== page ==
I was born 7,665 days ago. Yesterday was my 21st annual reminder.
The night before my birthday (well it was midnight, so technically it was my birthday) I was frumpy, as Ben says. I laid in bed staring at a popcorn ceiling in my otherwise awesome bedroom watching the fan spin ferociously and wondering why such a special day could start out so seemingly blah. Nothing was bad. My roommates peeked in with smiles and said happy birthday, my childhood best friend text me at 12:01 on the dot, I had talked to family and my fiance, and still I moped.
Tuesday morning I woke up in time for an egg breakfast and gradually made my way to the bus. The day rolled on with classes and a lunch at my favorite Cuban bakery by myself while I read a fabulously inspiring book. More classes came and went. I rode the bus home. I shoveled in dinner. I went to my weekly Bible study. It was all sort of ordinary. But it was wonderful.
Yeah, I said it. Birthdays are just days. They’re special, sure, but so is today and tomorrow and the day after that.
And I’m not just saying all this as a passive copout because I felt unappreciated on my birthday. I, in fact, felt a lot of love on my birthday, and I am grateful. I just wish I realized more often how special even the ordinary days are, how even they are worth celebrating. And, I’ll have you know, I’m also not the girl who has the “If anything can go well it will” bumper sticker on her Impala, but I know a good day when I see one, and I’ve been treating a lot of them like they’re nothing special at all.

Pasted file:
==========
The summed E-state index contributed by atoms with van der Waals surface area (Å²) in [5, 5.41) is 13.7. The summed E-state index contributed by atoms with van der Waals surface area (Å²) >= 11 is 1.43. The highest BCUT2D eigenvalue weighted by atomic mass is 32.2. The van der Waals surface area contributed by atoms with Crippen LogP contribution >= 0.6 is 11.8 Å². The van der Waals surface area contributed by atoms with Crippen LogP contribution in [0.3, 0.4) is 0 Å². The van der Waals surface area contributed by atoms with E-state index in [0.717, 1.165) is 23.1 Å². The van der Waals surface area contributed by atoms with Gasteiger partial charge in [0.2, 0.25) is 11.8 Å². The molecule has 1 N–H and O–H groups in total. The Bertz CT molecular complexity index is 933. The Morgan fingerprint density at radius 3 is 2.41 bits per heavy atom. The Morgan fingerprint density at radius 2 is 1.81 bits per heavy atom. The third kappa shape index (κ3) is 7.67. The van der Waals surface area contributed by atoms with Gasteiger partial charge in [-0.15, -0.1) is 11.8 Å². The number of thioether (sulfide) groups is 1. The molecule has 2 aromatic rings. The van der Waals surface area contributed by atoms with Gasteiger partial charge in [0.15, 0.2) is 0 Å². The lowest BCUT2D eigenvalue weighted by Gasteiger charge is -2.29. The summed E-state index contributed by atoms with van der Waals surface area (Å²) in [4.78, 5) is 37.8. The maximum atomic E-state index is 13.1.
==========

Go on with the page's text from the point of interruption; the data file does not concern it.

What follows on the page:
As of yesterday I could legally sip wine with my pinky up. So I did.
I watched Pretty Little Liars with my roommates ( I swear I turned 21, not 12) and my lovely friends threw a miniature surprise party complete with crepe paper streamers and coconut-vanilla cake. I had about an inch worth of Evolution’s American white wine in a glass that was too big from a bottle I had chosen all on my own (kind of… thank you Ben) at Publix based on its label being the raddest one I could find.
My darling friends gave me Welch’s sparkling grape juice, grapes and cheese, since only one of them is old enough to buy the real stuff anyway. I spoke to my parents and brother and grandparents and aunt and cousin and Ben on the phone. I received an endless supply of wishes on Facebook and I found out that Facebook and I share the same birthday.
It was all more than wonderful.
Sure, some days, birthday or not, are downright crappy/frustrating/miserable/sad/depressing, but I’m curious if we treated more days like they were our birthday, how different those days would feel.
“But if they’re all special, then really none of them are special at all.”
Then maybe we should tweak our definition of special or happy or wonderful and reconsider how frequently we slap boring or regular or ordinary labels on potentially phenomenal days.